Arthritis & Rheumatism, Volume 62,
November 2010 Abstract Supplement

Abstracts of the American College of
Rheumatology/Association of Rheumatology Health Professionals
Annual Scientific Meeting
Atlanta, Georgia November 6-11, 2010.

A Simplified Disease Activity Score (DAS): Validation in the BeSt Trial.

Koevoets6,  Rosanne, Goekoop-Ruyterman2,  Yvonne, Van Der Heijde5,  Desiree M., Han7,  K. H., Ronday1,  H. K., Huizinga6,  T. W. J., Kerstens3,  P. J. S. M

Haga Hospital, Den Hague
Haga Hospital, Den Hague, The Netherlands
JBI, Amsterdam
Leiden Univ Med Ctr, Leiden, The Netherlands
Leiden University Medical Center, Meerssen, The Netherlands
Leiden University Medical Centre, Leiden, The Netherlands
Maasstad Hospital, Rotterdam
VU Medical Centre, Amsterdam, The Netherlands


Implementation of DAS steered treatment is challenging current daily practice. Some feel that using the Ritchie Articular Index for pain in the original DAS is impractical.


To assess the validity of a simplified version of the original DAS with different versions of the pain component.


Within the first year of the BeSt trial, a 4 strategies trial in recent RA patients aiming at a DAS<=2.4, the percentage agreement and kappa statistics were calculated for 3 different versions of a simplified DAS compared to the original DAS: DAS with the Ritchie score reduced to a 0–1 score ('DAS 0–1'), DAS with a 53 joint 0–1 count for pain (DAS-TJC53), and a DAS with a 44 joint 0–1 count for pain (DAS-TJC44). At the same time for all alternative DAS versions and the DAS28 the DAS was calculated with the VAS general health (GH) and the VAS for patient's global assessment of disease activity (PGA). To display the difference for the continuous scores Bland-Altman plots were created with the mean versus the mean difference. Percentages agreement and kappa statistics were calculated for classification into remission, low disease activity (LDA) or moderate (MDA) or high (HDA) disease activity for all indices both with PGA and GH.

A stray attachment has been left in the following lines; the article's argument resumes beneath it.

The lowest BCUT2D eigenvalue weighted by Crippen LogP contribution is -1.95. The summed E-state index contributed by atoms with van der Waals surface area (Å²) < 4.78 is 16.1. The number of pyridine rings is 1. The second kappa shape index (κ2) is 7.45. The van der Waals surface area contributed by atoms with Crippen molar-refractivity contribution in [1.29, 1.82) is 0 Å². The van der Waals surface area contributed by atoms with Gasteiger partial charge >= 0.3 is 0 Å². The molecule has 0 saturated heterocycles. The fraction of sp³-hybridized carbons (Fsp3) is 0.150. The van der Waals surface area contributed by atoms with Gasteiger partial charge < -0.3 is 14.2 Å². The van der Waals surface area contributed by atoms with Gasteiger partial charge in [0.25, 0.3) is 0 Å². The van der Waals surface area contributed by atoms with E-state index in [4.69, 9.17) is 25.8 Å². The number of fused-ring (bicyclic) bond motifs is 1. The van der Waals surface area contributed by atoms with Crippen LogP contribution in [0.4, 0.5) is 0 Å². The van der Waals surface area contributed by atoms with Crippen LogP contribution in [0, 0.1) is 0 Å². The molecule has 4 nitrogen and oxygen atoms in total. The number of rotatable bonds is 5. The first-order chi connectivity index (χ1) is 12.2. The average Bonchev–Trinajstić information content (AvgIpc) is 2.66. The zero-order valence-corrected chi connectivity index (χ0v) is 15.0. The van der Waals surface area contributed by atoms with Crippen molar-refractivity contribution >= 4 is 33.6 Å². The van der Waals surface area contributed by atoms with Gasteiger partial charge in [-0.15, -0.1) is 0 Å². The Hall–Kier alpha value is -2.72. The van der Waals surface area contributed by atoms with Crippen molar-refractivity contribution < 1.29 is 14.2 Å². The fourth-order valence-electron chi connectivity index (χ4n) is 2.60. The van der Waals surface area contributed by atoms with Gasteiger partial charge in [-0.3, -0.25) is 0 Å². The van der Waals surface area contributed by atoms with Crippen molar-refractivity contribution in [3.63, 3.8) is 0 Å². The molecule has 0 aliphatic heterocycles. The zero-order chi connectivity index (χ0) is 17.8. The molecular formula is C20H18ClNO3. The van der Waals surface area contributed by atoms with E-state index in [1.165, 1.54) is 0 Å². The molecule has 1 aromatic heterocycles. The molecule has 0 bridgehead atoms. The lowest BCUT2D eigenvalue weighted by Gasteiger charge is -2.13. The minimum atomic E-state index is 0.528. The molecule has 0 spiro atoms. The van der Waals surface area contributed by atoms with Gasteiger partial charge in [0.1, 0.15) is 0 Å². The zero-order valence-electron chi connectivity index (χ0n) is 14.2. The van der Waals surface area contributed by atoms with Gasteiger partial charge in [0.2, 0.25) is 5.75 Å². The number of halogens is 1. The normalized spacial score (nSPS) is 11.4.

DAS scores with a separate joint count are in general higher since there are no single counting joint groups created. As by definition the 'DAS 0-1' was lower in few cases; in the majority of the patients the DAS scores were equal (see figure1).

Mean difference between DAS and 'DAS 0–1' was -0.03; (limits of agreement (-0.24;0.18) between DAS and 'DAS-TJC53' 0.18 (-0.33;0.66) and between DAS and 'DAS-TJC44' 0.11 (-0.42–0.64) (figure 1). Compared with the original DAS, the 'DAS 0–1', 'DAS TJC53' and the 'DAS TJC44' agreed on the classification of patients in LDA, MDA or HDA in 99% (k=0.98), 86% (k=0.81) and 86% (k=0.80), which would have resulted in the same treatment decisions in this trial. Although separate VAS scores are not highly correlated (r=0.5–0.8) all indices with PGA showed high chance corrected agreement (k=0.87–0.94) compared to the corresponding GH score.

Figure 1. Bland-Altman plots representing the mean of the original DAS and alternative DAS in relation to the difference between both.


There are no important differences between all alternative DAS versions, both with the VAS GH and PGA, and all can therefore be used reliably as alternatives to the original DAS.

To cite this abstract, please use the following information:
Koevoets, Rosanne, Goekoop-Ruyterman, Yvonne, Van Der Heijde, Desiree M., Han, K. H., Ronday, H. K., Huizinga, T. W. J., et al; A Simplified Disease Activity Score (DAS): Validation in the BeSt Trial. [abstract]. Arthritis Rheum 2010;62 Suppl 10 :295
DOI: 10.1002/art.28064

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